Page 7 - TunnelTalk Annual Review 2012
P. 7

Extreme excavations planned for
It is planned as one of the largest and most challenging projects ever: a privately- funded US$3.5 billion, 52.5km TBM twin-tube rail tunnel between Argentina and Chile, through the mighty Andes. Under the leadership of the Argentine investment company Corporación América, the international consortium is advancing the project towards an international request for qualifiers to take part in one of the boldest infrastructure projects in South America.
Figures show that some 83% of 45 million tonnes of cargo that travels annually between the South American east and west coasts at the latitude that connects Buenos Aires and Santiago, goes by ship. Two-thirds of the rest, some 4.9 million tonne each year, crosses the Andes via the Cristo Redentor Pass, a steep mountain road with an altitude of 3,200m that includes a 3km-long tunnel.
“It is the best option by land, but this has become a major bottleneck,” said Corporación América Project Director Nicolás Posse. “The route is also closed 45 to 60 days per year by heavy snowfall.” The road, with its 26 hairpin bends and steep inclines, cannot be widened.
There was a fragile passenger railroad that crossed the Andes around the desired latitude of the planned new Bioceánico Aconcagua route, but the Ferrocarril Trasandino Central was closed in the early 1980s and it is not considered feasible to upgrade and reopen it as a cargo railway.
In the meantime, trade between South America and emerging Asian countries, including China and India, is increasing rapidly. Corporación América projects that by 2040, 70 million tonne per year will be transported to opposite sides of the South American continent. An improved land connection between Argentina and Chile seems inevitable. In 2008, Corporación America proposed an all-weather freight railway line to the Governments of both Argentina and Chile.
The Bioceánico Aconcagua has a total track length of 205km and includes a 52.5km-long twin-tube bored base tunnel. It connects directly on both sides of the Andes with the existing rail and highway infrastructure. When complete, the first tube of the proposed truck-on-train freight forwarding system would transport 24 million tonne of cargo/year, increasing
Andes rail link
Armand van Wijck, TunnelTalk
Fig 1. Alignment of the 52km trans-Andean link; Fig 2. Alignment under Cristo Redentor; Figs 3 and 4. Construction and operating data of the new link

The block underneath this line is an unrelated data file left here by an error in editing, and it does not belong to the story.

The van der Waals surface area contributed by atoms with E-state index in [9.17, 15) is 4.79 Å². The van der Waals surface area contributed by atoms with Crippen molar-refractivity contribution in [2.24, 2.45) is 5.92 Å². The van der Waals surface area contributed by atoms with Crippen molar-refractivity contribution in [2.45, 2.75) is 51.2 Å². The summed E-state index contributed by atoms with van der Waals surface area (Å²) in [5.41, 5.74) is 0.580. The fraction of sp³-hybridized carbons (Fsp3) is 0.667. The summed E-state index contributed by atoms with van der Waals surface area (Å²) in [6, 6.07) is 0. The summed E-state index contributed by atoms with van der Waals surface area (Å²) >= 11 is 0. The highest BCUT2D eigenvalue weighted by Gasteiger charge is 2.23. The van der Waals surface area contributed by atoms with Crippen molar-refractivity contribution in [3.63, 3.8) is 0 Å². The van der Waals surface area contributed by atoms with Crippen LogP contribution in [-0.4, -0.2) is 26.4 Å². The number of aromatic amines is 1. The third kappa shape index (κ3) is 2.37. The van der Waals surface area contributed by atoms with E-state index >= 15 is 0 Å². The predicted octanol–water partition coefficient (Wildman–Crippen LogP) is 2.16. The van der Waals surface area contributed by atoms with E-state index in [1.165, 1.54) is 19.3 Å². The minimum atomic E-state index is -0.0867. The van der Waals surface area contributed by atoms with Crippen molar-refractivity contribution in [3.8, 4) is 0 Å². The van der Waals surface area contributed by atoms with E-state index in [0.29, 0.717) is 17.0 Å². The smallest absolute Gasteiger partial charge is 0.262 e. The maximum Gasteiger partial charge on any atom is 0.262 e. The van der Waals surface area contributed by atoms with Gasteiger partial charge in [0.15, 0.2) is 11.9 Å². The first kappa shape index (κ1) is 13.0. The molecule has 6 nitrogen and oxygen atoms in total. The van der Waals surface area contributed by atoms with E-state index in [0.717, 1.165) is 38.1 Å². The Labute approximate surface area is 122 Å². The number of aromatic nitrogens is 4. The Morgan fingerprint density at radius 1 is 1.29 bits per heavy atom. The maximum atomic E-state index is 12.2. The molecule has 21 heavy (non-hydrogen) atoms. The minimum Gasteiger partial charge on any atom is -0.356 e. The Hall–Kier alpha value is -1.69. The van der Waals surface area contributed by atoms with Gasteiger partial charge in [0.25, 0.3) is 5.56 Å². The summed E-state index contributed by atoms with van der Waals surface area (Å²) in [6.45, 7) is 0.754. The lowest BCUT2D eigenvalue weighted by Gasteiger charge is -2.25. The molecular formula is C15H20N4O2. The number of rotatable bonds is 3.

to 77 million tonne/year when both tubes are in operation.
Some 14 alignments of varying length and gradients have been studied, including one that featured a ‘helter-skelter’ declining circular tunnel design to ease the gradient over a short distance. In addition to the main base tunnel a further 20km of underground alignments, split into 33 different tunnels, are incorporated into the project’s overall design.
Project goals
The selected alignment is named after the peak of Aconcagua, which, at 6,960m, is the highest mountain in the Western Hemisphere. The tunnel itself will be excavated just south of the mountain, beneath the Cristo Redentor Pass (Fig 1).
According to Corporación América, which consists of Empresas Navieras SA from Chile, Mitsubishi Corporation of Japan, Geodata, Italy, and Contreras Hermanos of Argentina, the proposed rail line would reduce travel times through the Andes from 12hr to 4hr, saving tens to several hundreds of dollars for each tonne of cargo.
The Governments of Argentina and Chile formed a bi-national commission to evaluate the project, call for an international tender, and regulate the future concession.
A preliminary environmental impact assessment has been completed and after submitting its recommendation to the Governments of both Chile and Argentina, the commission will call for expressions of interest and release an international tender for the concession. “By the end of 2013 we hope to start first excavations,” said Posse.
It is a huge task ahead. The region’s geology consists of a number of major fault zones, with overburdens rising in places to more than 1,600m. “We have to deal with several possible hazards, including volcanic intrusions, slaking and high-temperature thermal waters,” said Posse. Designers have modelled the tunnel and its surroundings in 30 homogeneous segments. For each reach they have determined the associated risks and possible solutions.
Double shield TBMs with a precast segmental lining are anticipated as the methods of choice.
“I visited the Gotthard Base Tunnel project in Europe myself,” said Posse. “We have a more aggressive approach in mind, using four 10m diameter TBMs for each 8.5m i.d. tube to help speed delivery of the project. Two TBMs will start boring steep access adits to the main tunnel alignment at about 17.5km from the tunnel portals. At the same time, a third TBM will start from
From left: Existing high altitude Cristo Redentor crossing; Trucks will board trains at transportation hubs TunnelTalk AnnuAl Review 2012

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